Green Card and Other Realities

Before coming to the United States of America no one told you “life is hard in Yankee.” I bet no one told you. And even if someone had told you, you wouldn’t have believed his or her counsel. Would you? Indeed for the vast majority of Africans, no one told us the truth about how difficult, complex and discouraging life in this country can be. No one told of how America messes with people’s mind. No one told us how this country tests ones faith. Of how this country can transform one’s essence, for good or for bad.

We are willing to sell our soul to come to this country. We are willing to fake this or that document to come to this country. We are willing to commit slight or significant transgressions to come to this country. We are willing to leave our familiar lives for the unknown in America. And those of us who were “somebody” in our departing countries are willing to come to America and start afresh as “nobody.” The pull of this country is so great that the vast majority can’t think of a life without living in the United States.

A medical doctor in Lesotho would rather come to America to be a Certified Nursing Assistant; a Togolese trained lawyer would rather come to America to be a paralegal; a Ghanaian trained bank manager would rather come to America to be a grocery store clerk or security officer; a Namibian trained geologist would rather come to America to be a gas station attendant. A Nigerian lady would rather come to America to marry her dish-washing lover rather than marry a promising civil servant based in Akure or Enugu. Such is the lure and allure of America that twenty percent or more of the continent’s population would migrate to the US if allowed.

People come to America for different reasons. We succumb to different pull-push factors that include religious or ethnic persecution or displacement as a result of war or natural disasters. Some came because of the possibility of better education, employment and economic stability. Some came because their home countries offered no hope for a better tomorrow. And indeed, the reasons for migration are endless. But unfortunately, most of us leave home without knowing what we are getting ourselves into; all we know is that there must be a “better life yonder.”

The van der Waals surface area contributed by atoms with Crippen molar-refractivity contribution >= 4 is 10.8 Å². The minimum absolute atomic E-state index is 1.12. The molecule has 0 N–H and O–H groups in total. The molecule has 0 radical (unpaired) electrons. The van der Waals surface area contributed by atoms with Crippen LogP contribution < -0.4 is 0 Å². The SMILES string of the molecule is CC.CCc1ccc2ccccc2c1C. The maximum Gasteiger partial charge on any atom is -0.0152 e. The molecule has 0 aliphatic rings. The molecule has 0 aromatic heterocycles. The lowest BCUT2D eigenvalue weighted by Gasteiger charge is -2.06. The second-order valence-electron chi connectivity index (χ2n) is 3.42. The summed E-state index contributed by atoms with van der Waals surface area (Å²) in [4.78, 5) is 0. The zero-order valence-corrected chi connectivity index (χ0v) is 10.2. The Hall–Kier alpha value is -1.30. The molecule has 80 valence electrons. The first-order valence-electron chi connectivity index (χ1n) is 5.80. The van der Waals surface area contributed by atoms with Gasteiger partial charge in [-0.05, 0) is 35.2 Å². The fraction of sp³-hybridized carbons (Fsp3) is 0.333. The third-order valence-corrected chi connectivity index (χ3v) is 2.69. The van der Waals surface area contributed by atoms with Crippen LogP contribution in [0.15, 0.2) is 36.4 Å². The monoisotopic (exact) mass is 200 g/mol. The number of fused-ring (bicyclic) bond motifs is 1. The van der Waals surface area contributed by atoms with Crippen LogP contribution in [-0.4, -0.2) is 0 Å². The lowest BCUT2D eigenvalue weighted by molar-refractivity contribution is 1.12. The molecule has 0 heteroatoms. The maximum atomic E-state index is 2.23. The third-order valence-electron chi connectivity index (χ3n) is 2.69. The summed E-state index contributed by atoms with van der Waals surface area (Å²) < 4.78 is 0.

Whether one fails or succeeds depends on several factors, and some of these factors are, for the most part, completely beyond one’s control. There are those who have tried and tried and tried without success or success came at a painfully slow pace — while some seem to have the golden-touch, especially in the acquisition of the Alien Registration Card (popularly known as the Greencard). Life in America without a Greencard? Ha!

I have witnessed grown men weep over Greencard. I have witnessed grown men and women lose their minds after being turned down by the immigration services. I have witnessed men and women, who are otherwise intelligent and rational, do the unthinkable over Greencard. The Greencard process is akin to going to war: you must “know thy enemy,” you must have a strategy, you must be patient and at the same time be aggressive; and by all means there must be no paper-error during the entire process. All supporting documentations must be “clean and clear,” and submitted in a timely manner.

There are those who stroll into the United States of America with Greencard in their possession, i.e. the so-called greencard lottery winners. How fortunate they must be! While a great many Africans have to suffer through years of immigration palaver, these lottery winners just stroll into the country as though they own America. How lucky they must be not to have to go through some of the indignities and iniquities that are associated with the process.

You weep when the immigration officers rejects your application. You weep when the officer tells you “you will be investigated.” You shiver when the officer tells you your papers are not in order. You weep when your significant other refuses to show up for the joint interview. You weep when within a few days or weeks before the interview your significant other tells you he/she has had a change of mind or that he/she suspects you are “no good and of no use.” You weep when things that ought not to go wrong go abysmally wrong. And you die a dozen times when you get a deportation order.

In such moments you pray for seven days and seven nights. You remember all the sins you’ve committed and then go to confession. You fast for forty days and forty nights. You give offerings and pray for INS-mercy. Most people will suddenly become born-again Christians and at the same time send messages to their folks back home to consult with the Imam, the Babalawo or the head of their alternate religious faith for fortune to smile on them. They will give to God and to the gods and to Caesar. Whatever it takes folks; whatever it takes! War is war and you go to war with whatever you have!